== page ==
Colour measurements were taken on the inner surface of vertically cut pork frankfurters immediately (in order to prevent colour degradation due to light and oxygen) after opening the package. The following colour coordinates were determined: lightness (L*), redness (a*), and yellowness (b*). The colour parameters were determined using a Minolta Chroma meter CR-400 (Minolta Camera Co., Osaka, Japan) (Illuminant D65/0° standard observer and 0.8 cm port/viewing area). Before use, the colorimeter was standardised using a white tile (mod CR-A43). Instrumental colour determinations were made on six measurements in different areas of the surface of the samples.

Thiobarbituric acid reactive substances

The evaluation of lipid stability was performed by measuring TBARS during storage following the method of Witte et al. (1970) with suitable modifications. Briefly, 10 g of sample were triturated with 25 mL of precooled 20% trichloroacetic acid (TCA) for 2 min. The content was then quantitatively transferred into a beaker by rinsing with 25 mL of chilled distilled water. They were well mixed and filtered through Whatman filter paper No. 1. Three milliliters of TCA extract (filtrate) were mixed with 3 mL of thiobarbituric acid (TBA) reagent (5 mM) in test tubes and placed in a dark room for 16 h. A blank sample was made by mixing 3 mL of 10% TCA and 3 mL of 5 mM TBA reagent. The absorbance was measured at a fixed wavelength of 532 using a UV-VIS spectrophotometer (SHIMADZU, UV spectrophotometer UV-1800, Kyoto, Japan). The TBA value was calculated as mg malonaldehyde per kg of sample by multiplying the absorbance value with a factor of 5.2.

Peroxide value

The procedure as described by Koniecko (1979) was used with slight modifications. Five g of sample was blended for 2 min. with 30 mL chloroform in the presence of anhydrous sodium sulphate. The mixture was filtered through Whatman filter paper No.1 and 25 mL aliquot of the filtered chloroform extract was transferred to 250 mL conical flask to which 30 mL of glacial acetic acid and 2 mL of saturated potassium iodide solution were added and allowed to stand for 2 min with occasional shaking (swirling) after which 100 mL of distilled water and 2 mL of fresh 1% starch solution were added. Flask contents were titrated immediately against 0.1 N sodium thiosulphate till the end point was reached (non-aqueous layer turned to colourless). The PV was calculated in mEq/kg of the sample as per the following formula.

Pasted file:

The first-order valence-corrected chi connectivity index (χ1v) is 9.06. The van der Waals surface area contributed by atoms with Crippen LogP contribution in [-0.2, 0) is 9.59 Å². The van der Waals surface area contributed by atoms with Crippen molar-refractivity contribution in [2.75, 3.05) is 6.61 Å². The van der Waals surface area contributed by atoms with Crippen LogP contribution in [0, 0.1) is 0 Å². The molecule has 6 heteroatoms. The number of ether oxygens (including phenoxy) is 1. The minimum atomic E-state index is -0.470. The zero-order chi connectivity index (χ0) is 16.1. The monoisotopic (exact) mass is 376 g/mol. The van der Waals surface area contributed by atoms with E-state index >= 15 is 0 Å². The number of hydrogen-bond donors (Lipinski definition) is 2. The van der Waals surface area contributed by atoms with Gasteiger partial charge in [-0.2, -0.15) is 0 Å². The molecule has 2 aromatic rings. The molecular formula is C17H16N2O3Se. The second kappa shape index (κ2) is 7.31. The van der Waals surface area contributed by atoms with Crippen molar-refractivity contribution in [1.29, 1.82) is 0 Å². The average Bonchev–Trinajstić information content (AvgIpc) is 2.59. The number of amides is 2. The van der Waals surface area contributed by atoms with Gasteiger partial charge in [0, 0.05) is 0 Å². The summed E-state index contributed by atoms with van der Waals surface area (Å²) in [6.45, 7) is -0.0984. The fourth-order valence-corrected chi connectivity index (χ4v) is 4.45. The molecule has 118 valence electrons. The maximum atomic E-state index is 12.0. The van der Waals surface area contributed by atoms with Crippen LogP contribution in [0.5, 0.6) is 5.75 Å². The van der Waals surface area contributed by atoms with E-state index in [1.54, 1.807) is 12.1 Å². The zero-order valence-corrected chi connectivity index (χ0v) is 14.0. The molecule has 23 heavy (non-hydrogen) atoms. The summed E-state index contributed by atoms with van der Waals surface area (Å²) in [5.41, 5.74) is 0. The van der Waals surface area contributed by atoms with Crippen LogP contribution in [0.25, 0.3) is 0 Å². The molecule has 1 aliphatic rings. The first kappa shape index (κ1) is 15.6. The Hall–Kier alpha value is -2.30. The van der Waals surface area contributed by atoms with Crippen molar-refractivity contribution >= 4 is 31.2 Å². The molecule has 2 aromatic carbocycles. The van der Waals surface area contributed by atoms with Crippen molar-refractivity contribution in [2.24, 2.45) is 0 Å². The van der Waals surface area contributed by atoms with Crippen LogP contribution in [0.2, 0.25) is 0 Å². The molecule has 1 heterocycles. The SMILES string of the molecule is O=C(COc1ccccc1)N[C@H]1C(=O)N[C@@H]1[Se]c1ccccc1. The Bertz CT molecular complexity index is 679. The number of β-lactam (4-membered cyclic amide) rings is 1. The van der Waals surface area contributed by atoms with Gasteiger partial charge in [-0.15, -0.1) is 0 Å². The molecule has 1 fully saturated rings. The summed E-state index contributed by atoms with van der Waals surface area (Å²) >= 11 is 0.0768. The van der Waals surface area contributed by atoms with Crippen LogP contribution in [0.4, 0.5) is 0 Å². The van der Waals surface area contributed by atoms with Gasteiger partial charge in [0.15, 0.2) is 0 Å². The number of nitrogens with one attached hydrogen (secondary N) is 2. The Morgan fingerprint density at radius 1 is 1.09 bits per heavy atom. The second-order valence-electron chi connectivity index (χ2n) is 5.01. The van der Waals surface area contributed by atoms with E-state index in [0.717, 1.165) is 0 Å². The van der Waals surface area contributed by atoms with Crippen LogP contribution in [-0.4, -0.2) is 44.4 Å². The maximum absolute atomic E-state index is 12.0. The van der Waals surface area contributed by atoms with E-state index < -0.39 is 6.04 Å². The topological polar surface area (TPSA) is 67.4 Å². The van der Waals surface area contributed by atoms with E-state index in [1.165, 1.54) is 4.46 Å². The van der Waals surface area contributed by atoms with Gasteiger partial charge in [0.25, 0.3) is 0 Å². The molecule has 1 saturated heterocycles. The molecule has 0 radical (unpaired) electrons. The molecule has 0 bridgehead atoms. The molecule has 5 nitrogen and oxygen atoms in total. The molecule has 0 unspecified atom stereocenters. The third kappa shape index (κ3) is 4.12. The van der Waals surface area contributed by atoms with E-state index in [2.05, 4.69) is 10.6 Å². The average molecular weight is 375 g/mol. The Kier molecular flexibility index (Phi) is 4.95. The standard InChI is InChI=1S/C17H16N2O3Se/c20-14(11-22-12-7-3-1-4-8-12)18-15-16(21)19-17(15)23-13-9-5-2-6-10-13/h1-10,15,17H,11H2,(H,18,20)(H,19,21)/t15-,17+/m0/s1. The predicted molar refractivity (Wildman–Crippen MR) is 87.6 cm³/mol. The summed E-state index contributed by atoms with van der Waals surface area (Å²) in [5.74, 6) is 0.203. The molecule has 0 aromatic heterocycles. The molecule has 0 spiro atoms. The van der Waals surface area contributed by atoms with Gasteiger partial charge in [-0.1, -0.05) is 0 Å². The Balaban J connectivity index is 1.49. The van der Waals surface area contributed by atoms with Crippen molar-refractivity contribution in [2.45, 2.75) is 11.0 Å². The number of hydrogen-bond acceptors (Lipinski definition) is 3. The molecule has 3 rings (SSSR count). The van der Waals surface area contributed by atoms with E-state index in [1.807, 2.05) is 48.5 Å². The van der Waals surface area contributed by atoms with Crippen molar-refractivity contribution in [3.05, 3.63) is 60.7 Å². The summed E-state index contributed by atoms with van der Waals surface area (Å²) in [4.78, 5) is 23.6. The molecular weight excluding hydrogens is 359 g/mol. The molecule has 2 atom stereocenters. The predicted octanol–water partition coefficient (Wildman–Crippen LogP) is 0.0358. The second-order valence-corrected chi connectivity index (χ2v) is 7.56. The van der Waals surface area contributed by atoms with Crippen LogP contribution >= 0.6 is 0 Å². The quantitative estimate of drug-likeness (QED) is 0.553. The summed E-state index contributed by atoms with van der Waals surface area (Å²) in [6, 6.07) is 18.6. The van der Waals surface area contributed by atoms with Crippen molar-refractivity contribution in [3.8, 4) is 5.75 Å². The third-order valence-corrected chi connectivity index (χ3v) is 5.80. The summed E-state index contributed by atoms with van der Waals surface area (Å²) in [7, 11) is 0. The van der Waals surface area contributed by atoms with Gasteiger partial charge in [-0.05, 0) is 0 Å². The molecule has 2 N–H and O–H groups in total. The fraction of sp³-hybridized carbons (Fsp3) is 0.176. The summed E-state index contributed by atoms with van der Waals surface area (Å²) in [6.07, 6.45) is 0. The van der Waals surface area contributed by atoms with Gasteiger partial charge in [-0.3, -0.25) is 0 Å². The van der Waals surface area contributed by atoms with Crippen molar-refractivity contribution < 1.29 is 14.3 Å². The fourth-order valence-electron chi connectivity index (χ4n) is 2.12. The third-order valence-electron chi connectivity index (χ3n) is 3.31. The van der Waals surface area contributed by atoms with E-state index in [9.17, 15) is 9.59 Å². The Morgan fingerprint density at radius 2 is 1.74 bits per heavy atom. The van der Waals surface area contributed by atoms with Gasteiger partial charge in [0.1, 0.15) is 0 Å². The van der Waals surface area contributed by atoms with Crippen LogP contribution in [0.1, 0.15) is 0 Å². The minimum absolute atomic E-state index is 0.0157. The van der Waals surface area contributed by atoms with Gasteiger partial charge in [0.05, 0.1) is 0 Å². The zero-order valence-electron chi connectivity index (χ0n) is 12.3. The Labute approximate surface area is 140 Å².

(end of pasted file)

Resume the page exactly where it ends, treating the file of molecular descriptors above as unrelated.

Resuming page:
PV (mEq/kg sample)=0.1×mL 0.1N sodium thiosulphate/sample weight (g)×100

Free fatty acids

The method as described by Koniecko (1979) was followed for quantification of FFAs. For this, 5 g of sample was blended for 2 min. with 30 mL chloroform in the presence of anhydrous sodium sulphate. The mixture was filtered through Whatman filter paper No. 1 into a 100 mL conical flask. About 2 or 3 drops of 0.2 g/100 mL phenolphthalein indicator solution were added to the chloroform extract, which was then titrated against 0.1 N alcoholic potassium hydroxide to get the pink colour end point. The quantity of potassium hydroxide required for titration was recorded and calculated as follows:
FFA %=0.1×mL 0.1N alcoholic KOH×0.282/Wt.of sample (g)×100

Statistical analysis

The whole experiment was repeated three times and each parameter was evaluated in duplicate, whereas the instrumental colour profile measurements were made in sextuplicate. The data generated were analysed statistically on SPSS V.20 (SPSS Inc., Chicago, IL, USA) software packages as per standard methods. The average values were reported along with standard error. Means between the periods of storage, between treatments and within treatments were compared by two-way analysis of variance. The statistical significance was estimated at 5% level (p<0.05) and evaluated with Duncan’s Multiple Range Test.


Changes in pH and water activity (aw)